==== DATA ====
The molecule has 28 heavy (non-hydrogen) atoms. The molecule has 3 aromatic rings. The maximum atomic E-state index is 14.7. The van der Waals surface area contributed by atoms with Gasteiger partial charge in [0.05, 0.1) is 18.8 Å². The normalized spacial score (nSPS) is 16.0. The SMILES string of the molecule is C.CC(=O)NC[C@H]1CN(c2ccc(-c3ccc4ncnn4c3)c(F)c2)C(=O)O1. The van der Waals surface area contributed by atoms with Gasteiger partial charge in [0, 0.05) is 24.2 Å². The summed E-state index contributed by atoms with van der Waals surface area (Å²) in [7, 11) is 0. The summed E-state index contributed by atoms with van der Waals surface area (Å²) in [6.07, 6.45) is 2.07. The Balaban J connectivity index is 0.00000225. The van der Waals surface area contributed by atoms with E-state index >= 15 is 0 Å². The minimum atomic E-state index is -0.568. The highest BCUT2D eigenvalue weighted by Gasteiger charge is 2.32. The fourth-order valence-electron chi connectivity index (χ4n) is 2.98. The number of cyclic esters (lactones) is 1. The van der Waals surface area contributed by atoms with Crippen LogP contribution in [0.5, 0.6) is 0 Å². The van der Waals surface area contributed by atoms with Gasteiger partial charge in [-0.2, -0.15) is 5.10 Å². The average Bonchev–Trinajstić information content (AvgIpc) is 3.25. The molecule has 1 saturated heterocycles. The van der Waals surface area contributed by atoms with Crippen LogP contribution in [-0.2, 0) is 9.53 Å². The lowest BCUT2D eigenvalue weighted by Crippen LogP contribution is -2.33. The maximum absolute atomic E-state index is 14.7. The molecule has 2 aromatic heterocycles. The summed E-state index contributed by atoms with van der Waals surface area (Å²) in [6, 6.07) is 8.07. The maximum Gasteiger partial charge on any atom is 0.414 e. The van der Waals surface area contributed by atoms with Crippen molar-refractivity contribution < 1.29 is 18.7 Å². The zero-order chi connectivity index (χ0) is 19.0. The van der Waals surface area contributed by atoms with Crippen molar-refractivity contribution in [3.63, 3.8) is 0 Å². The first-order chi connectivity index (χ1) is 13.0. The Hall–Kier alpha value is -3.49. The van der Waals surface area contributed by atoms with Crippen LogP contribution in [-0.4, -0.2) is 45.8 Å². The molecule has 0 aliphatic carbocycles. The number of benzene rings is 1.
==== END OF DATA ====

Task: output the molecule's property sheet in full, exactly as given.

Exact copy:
The molecule has 28 heavy (non-hydrogen) atoms. The molecule has 3 aromatic rings. The maximum atomic E-state index is 14.7. The van der Waals surface area contributed by atoms with Gasteiger partial charge in [0.05, 0.1) is 18.8 Å². The normalized spacial score (nSPS) is 16.0. The SMILES string of the molecule is C.CC(=O)NC[C@H]1CN(c2ccc(-c3ccc4ncnn4c3)c(F)c2)C(=O)O1. The van der Waals surface area contributed by atoms with Gasteiger partial charge in [0, 0.05) is 24.2 Å². The summed E-state index contributed by atoms with van der Waals surface area (Å²) in [7, 11) is 0. The summed E-state index contributed by atoms with van der Waals surface area (Å²) in [6.07, 6.45) is 2.07. The Balaban J connectivity index is 0.00000225. The van der Waals surface area contributed by atoms with E-state index >= 15 is 0 Å². The minimum atomic E-state index is -0.568. The highest BCUT2D eigenvalue weighted by Gasteiger charge is 2.32. The fourth-order valence-electron chi connectivity index (χ4n) is 2.98. The number of cyclic esters (lactones) is 1. The van der Waals surface area contributed by atoms with Crippen LogP contribution in [0.5, 0.6) is 0 Å². The van der Waals surface area contributed by atoms with Gasteiger partial charge in [-0.2, -0.15) is 5.10 Å². The average Bonchev–Trinajstić information content (AvgIpc) is 3.25. The molecule has 1 saturated heterocycles. The van der Waals surface area contributed by atoms with Crippen LogP contribution in [-0.2, 0) is 9.53 Å². The lowest BCUT2D eigenvalue weighted by Crippen LogP contribution is -2.33. The maximum absolute atomic E-state index is 14.7. The molecule has 2 aromatic heterocycles. The summed E-state index contributed by atoms with van der Waals surface area (Å²) in [6, 6.07) is 8.07. The maximum Gasteiger partial charge on any atom is 0.414 e. The van der Waals surface area contributed by atoms with Crippen molar-refractivity contribution < 1.29 is 18.7 Å². The zero-order chi connectivity index (χ0) is 19.0. The van der Waals surface area contributed by atoms with Crippen molar-refractivity contribution in [3.63, 3.8) is 0 Å². The first-order chi connectivity index (χ1) is 13.0. The Hall–Kier alpha value is -3.49. The van der Waals surface area contributed by atoms with Crippen LogP contribution in [-0.4, -0.2) is 45.8 Å². The molecule has 0 aliphatic carbocycles. The number of benzene rings is 1.